I'm sometimes asked by people to list my top albums - whether it's best ever, top 3, 5, 10 or whatever. It seems like a pretty easy thing to do at first glance, but once you start thinking about it, it starts to get tricky. I can usually come up with a quick list off the top of my head, without really getting into what constitutes a "top" album. Is it albums that have stuck in my head? Or perhaps the albums that I connect with significant moments in my life? Or maybe the albums that introduced me to a band or a genre?
For this post I thought I'd have another go at it and come up with my top 5 albums of all time. I've selected albums that I have distinct memories of, that had a pretty major impact on my life or musical enjoyment and experiences, and importantly, that I still listen to and enjoy now. So in no particular order of significance...
Appetite for Destruction by Guns n' Roses. Okay, so I went into why this album means so much to me in last weeks' post, so I'm not going to spend a lot of time going into it again - you can read all about it here. I actually stopped listening to this for about five or six years, as I got into a real metal phase for a while, then when I snapped out of it I'd kind of moved on. Then I had it played to me again about 10 years ago and all the reasons I love this album and what it meant to me came flooding on back. In terms of where I am now musically, and how I got here, probably the most important album on my list.
Live at the Fillmore East by Miles Davis. I grew up listening to a lot of jazz - my dad had a huge collection of jazz on vinyl - but when I heard this album it blew my mind. Recorded over four nights in 1970, this showcases Miles at his best - mellow Miles, traditional Miles, Miles the innovator and experimenter. After hearing this I went out the next day and signed up to trumpet lessons, mainly because I'd never realized the trumpet could be so cool. It's definitely the best Miles Davis album I've heard and well before he started to get way into (too far into) electronic music.
...And Justice For All by Metallica. The Black album was actually the first Metallica album I remember hearing, although I might have heard some of the earlier stuff before then, but Justice is the one that stands out for me, and got me into Metallica in a big way (and the start of that metal phase I mentioned earlier). Despite the sometimes shoddy production on it, including the (deliberate?) vandalism to the bass track, the songs are epic slabs of metal and are Metallica at their peak (the Black album is too polished and commercial for my tastes, and coincides with when the cracks started to show in the band and therefore in their music).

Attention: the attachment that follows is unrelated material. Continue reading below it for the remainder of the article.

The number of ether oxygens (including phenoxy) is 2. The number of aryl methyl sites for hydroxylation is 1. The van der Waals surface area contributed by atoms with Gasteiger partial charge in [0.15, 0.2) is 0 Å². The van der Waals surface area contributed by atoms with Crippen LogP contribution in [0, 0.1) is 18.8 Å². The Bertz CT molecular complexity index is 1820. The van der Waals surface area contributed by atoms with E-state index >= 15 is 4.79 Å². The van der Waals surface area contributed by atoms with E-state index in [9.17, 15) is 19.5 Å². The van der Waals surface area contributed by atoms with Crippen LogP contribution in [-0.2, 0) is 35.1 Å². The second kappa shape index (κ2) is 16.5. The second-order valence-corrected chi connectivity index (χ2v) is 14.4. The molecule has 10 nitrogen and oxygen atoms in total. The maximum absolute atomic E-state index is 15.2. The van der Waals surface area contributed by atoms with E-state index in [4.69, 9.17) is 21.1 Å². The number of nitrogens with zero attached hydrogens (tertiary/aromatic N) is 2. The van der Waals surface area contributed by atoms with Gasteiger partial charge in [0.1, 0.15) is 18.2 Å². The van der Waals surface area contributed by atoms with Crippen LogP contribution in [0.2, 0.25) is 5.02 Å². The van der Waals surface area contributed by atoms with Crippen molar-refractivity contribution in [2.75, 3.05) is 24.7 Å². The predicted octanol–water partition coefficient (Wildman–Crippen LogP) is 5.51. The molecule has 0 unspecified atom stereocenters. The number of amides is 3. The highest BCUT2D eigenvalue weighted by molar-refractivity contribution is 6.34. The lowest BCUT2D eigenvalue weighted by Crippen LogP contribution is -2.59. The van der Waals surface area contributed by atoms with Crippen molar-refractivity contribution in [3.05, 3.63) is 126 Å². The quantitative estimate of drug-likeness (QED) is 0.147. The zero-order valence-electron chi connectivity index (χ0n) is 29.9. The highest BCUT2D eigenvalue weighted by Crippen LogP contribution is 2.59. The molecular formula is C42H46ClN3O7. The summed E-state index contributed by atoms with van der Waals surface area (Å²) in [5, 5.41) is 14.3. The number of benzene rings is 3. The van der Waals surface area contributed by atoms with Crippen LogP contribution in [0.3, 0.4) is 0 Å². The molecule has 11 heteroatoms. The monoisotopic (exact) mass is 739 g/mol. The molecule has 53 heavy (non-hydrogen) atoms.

Straight Out Of Compton by NWA. Before I heard this, and I did hear it a couple of years after it came out, it made me realise that hip-hop wasn't all happy Will Smith tracks and Hammer pants. This was real music, about real situations, created by the people who lived it. Okay, that last bit might be open to debate, but the feeling in that music, from the strong opening track, right through their diatribes against the police and... oh wait, that was pretty much the whole album, that feeling was what was missing from all the other hip hop I'd heard up until then. I've been a fan of Ice Cube and Dr Dre ever since (until Dre's releases starting getting worse and worse anyway).
Suck On This by Primus. Who knew bass could be the focus of a band? Not me, until I heard Les Claypool noodling away on Primus' first release. And who releases a live album before they've even released a studio album anyway? Primus were never going to be a conventional band, right from the start; you could argue that Sausage, the forerunner to Primus, ensured normality was never going to be an option for them. Their songs are ridiculous tall tales of exploits on the seas, in dark alleys and bars, and on the road, but it's the music that Primus do best. Tim "Herb" Alexander delivers an amazing performance on the drums, including an impressive solo, and Larry LaLonde ain't too shabby either. Frizzle Fry, the follow up and debut studio album, is one of my favourites too, but it's this album that introduced me to Primus and made me want to learn bass (see a theme developing here?).
Now, I know it's a top five list, but since I already dedicated an entire post to Appetite for Destruction, I think I'm entitled to one more pick.
Lateralus by Tool. What's to say about this? Amazing drumming? Check. Big riffs? Check. Wicked vocal effects? Of course. Solid playing, interesting compositions, fun with time signatures? All there. I've been on the Tool bandwagon since Undertow came out, but Lateralus represents the culmination of the Tool journey to me. 10,000 days was a bit same old, whereas with every other release before that they'd pushed the envelope (to quote from Lateralus itself) and destroyed all expectations. Sure, the previous albums were awesome too, and Aenima got them the attention they deserved, but with Lateralus it's like they didn't care so much about winning over new fans, or getting exposure, they just went ahead and made an album that needed to be made. And for that I thank them.
There's a few other albums that should have made this list but it was hard enough settling on five. So to round out my top ten, we've got:
- Reign in Blood by Slayer - best thrash metal album of all time, and has stood the test of time.
- The Real Thing by Faith No More - funky, fast, aggressive and most of all fun.
- Killjoy by Shihad - New Zealand's best rock band ever. Big, loud, chunk riffs and solid playing. Produced by Killing Joke's Jaz Coleman, so it was always going to be awesome.
- Back In Black by AC/DC - another album of big, solid riffs. It's a wall of sound coming down to rock your world and steal your women. Their best album, and then they went and got into screaming solos. Shame.
So, let's hear your top five albums... leave a comment with your list below.